The historic First Presbyterian Church (1808) in St. Marys has a bell cast by Paul Revere in its bell tower.
Orange Hall (1830), an antebellum home in St. Marys, Georgia, is one of the finest examples of the Greek Revival style in the state.
The Greyfield Inn in St. Marys, Georgia

St. Marys, Georgia, (population 19,500) is located on the southernmost reach of the Georgia coast. The Guales, the Timucuans, the Creek, and the Yamacraw Indians lived off the rich land for centuries before the British Colonial Council decided it was a desirable site for a city. One of Georgia’s oldest towns, St. Marys was established in 1787 as Buttermilk Bluff and was incorporated in 1802. Even today, its intact town plan, exceptional architecture, and landscaping features communicate the rich history of this community. 

A busy seaport, St. Marys served as an important harbor for much of the steamship and frigate traffic plying the Atlantic coast between Savannah and Fernandina Beach. By the mid-1840s, St. Marys had become the state’s fifth largest city. 

Many surviving buildings and structures are highly significant good examples of early residential and religious building in the state. Among these are the Pratt-Gilican House (1825), the Presbyterian Church (1808) whose bell tower contains one of the few surviving bells cast by Paul Revere, and Orange Hall (1830), one of the finest examples of Greek Revival style in the state. Orange Hall is open to the public as a popular house museum. After the infamous duel between Alexander Hamilton and Aaron Burr in 1804, Burr fled to St. Marys, and was a guest in the home of Archibald Clark (1801-1805), the oldest private home in St. Marys. 

Today, much of the city’s economy is tied to heritage and ecotourism. St. Marys is the departure point for the ferry to the Cumberland Island National Seashore—the only way to access the island. As the gateway community to Cumberland Island, which attracts more than 40,000 visitors a year, St. Marys has become a model for the synergy and mutual benefit that results from cooperation between a National Park and its gateway community.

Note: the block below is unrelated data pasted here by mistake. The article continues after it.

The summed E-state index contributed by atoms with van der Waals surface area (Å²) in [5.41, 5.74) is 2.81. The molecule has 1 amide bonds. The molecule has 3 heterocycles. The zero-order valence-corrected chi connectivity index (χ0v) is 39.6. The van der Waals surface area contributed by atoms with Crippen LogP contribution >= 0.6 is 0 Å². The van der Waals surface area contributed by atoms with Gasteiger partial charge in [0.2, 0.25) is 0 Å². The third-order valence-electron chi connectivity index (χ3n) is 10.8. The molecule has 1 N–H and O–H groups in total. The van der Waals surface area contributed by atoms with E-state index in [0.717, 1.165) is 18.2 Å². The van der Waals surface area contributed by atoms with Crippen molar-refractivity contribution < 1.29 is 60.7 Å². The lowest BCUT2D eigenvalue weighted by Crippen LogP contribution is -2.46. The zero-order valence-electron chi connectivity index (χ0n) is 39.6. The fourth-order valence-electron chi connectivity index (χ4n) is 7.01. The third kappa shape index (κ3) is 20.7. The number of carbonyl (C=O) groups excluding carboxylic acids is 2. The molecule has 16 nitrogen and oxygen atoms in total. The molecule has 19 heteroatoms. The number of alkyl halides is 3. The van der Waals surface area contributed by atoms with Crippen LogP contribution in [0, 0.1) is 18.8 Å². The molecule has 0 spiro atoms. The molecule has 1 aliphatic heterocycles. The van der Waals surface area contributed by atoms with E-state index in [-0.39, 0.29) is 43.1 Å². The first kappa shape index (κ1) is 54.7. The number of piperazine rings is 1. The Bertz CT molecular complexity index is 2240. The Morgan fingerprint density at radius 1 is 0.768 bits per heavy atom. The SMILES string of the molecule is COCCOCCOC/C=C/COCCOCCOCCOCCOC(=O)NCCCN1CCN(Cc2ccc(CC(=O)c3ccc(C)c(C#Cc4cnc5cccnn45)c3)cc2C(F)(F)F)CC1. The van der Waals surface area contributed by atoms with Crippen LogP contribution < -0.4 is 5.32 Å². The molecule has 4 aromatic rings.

One recent example of this partnership resulted in a multi-media exhibit, The Forgotten Invasion, located in the National Park Service’s Cumberland Island National Seashore Museum in historic downtown St. Marys. In 2003, a large residential development was proposed for a tract of land in St. Marys, adjacent to the Kings Bay Submarine Naval Base. An archaeological survey carried out under the terms of a Section 106 agreement identified the remains of Fort Point Peter. British troops had plundered St. Marys and surrounding plantations in 1815, before burning Point Peter. Subsequent recovery found domestic and military artifacts, as well as melted window glass and fused artifacts showing that the barracks had been destroyed by fire. In 2005, the National Park Service, the developers, and the city developed a War of 1812 museum exhibit based on the wealth of artifacts and historical data revealed by the excavations. The exhibit, a key asset in St. Mary’s overall heritage tourism program, brings to life the stories of the soldiers who lived at the fort, including the Regiment of Riflemen, America’s first special forces unit.

The excavation and exhibit served as the catalyst for developing curricula that examine this seminal period in American history through the lens of the local experience. A supporting interactive Web site provides extensive resources for students and teachers.

Designated a Preserve America Community in October 2009.

For more information

St. Marys Convention and Visitors Bureau

Cumberland Island National Seashore